There is no better place in society to look to see how the power elite rig the economic system than the Federal Reserve. And the best example of this is the way that most people have been entirely brainwashed into self-oppressing regarding monetary policy. Ask anyone which they think is better: a strong dollar or a weak dollar? Unless they know economics, they will say a strong dollar. Yet it is a weak dollar that that is good for workers. It is a weak dollar that makes our exports competitive. The strong dollar is primarily a prize only to people who already have a lot of money — not for people who have to work each week to pay the bills.
So all the time, on CNBC and Fox Business, you will hear people worrying about inflation. Actually, you will hear that same thing pretty much everywhere else. We can’t have inflation! That would reduce the value of the dollar! That might encourage the business community to stop sitting on piles of money and invest instead! They might be forced to hire some unemployed Americans! We can’t have that, now, can we?! Of course, inflation and a strong dollar are not exactly the same thing, but they are related and they both affect how well workers do. And the two things that are constantly pushed — a strong dollar and low inflation — are bad for workers.
Given all this, I was intrigued to see a Ben Leubsdorf article at The Wall Street Journal, US Inflation Undershoots Fed’s 2% Target for 37th Consecutive Month. The Federal Reserve has decided that it should keep inflation right at 2%. So that ought to mean that sometimes it is above and sometimes it is below. But it’s now been over three years and the Fed has managed to keep it under that value without error. I can assure you this: if the Fed kept the inflation rate 0.5 percentage points above 2% for three years, you would see heads exploding on CNBC.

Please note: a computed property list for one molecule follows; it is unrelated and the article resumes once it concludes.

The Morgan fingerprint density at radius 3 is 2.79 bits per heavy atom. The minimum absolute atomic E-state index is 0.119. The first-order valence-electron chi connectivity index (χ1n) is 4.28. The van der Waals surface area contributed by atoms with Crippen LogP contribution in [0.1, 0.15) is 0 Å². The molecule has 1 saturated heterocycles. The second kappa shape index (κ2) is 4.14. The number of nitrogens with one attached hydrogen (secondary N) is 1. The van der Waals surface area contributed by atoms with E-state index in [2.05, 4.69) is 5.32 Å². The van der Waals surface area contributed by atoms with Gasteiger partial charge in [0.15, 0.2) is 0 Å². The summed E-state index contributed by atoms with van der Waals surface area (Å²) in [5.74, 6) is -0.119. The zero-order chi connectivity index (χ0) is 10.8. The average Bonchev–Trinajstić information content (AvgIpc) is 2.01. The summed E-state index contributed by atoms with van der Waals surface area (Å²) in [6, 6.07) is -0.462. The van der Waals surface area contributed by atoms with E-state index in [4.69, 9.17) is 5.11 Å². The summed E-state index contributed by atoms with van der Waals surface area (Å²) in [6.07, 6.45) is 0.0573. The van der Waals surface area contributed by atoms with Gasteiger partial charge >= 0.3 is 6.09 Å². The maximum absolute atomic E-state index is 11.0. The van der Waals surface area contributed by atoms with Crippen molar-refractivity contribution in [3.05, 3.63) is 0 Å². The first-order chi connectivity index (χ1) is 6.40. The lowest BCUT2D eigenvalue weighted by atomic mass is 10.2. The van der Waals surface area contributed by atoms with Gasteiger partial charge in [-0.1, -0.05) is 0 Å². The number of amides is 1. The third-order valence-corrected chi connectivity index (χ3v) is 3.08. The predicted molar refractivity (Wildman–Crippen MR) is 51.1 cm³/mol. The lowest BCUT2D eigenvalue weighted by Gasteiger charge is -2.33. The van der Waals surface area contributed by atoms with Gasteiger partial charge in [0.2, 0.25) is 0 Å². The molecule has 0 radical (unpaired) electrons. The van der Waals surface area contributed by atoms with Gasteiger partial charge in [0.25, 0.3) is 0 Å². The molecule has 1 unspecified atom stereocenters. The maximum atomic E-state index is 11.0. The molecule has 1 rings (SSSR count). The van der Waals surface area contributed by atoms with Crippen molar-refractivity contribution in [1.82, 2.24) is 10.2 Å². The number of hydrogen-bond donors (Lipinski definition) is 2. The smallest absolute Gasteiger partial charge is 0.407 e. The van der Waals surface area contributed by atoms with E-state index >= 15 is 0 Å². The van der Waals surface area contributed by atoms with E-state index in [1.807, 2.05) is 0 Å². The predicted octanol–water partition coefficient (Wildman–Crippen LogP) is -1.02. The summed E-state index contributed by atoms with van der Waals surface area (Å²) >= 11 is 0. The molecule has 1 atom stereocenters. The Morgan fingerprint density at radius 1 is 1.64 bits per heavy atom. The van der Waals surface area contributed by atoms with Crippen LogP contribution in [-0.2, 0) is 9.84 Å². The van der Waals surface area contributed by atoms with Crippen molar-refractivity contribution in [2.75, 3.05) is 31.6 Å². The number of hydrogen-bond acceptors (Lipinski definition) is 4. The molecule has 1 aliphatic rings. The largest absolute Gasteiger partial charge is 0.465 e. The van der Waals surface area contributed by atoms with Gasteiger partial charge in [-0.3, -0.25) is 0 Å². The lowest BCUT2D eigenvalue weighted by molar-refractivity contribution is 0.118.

And even the 2% inflation target is a joke. Jeff Madrick in his book Seven Bad Ideas, explained that this target was pretty much made up out of whole cloth by Alan Greenspan. “Persuasive studies find that only annual rates of inflation into the double digits affect economic growth.” But we have the 2% inflation target — not because everyone thinks Greenspan is a genius — but because it is good for the power elite.
Do you know what the core inflation was during the 1980s? It was 4%. That was considered reasonable. But over time, the tax rates that are considered reasonable for the rich to pay go down and down. And the inflation rate that the rich are expected to face goes down and down. It’s a feedback. The more policy changes to enrich the power elite, the more money they have to buy further policy changes that will enrich them. We still commonly see conservative plans to cut the top marginal tax rate down to 25%. We don’t hear much about cutting the Fed’s inflation target down. But it isn’t really necessary, since the Fed seems afraid to ever get much above it, and has no problem coasting way below it. The power elite know the Fed does its bidding: 37 straight months!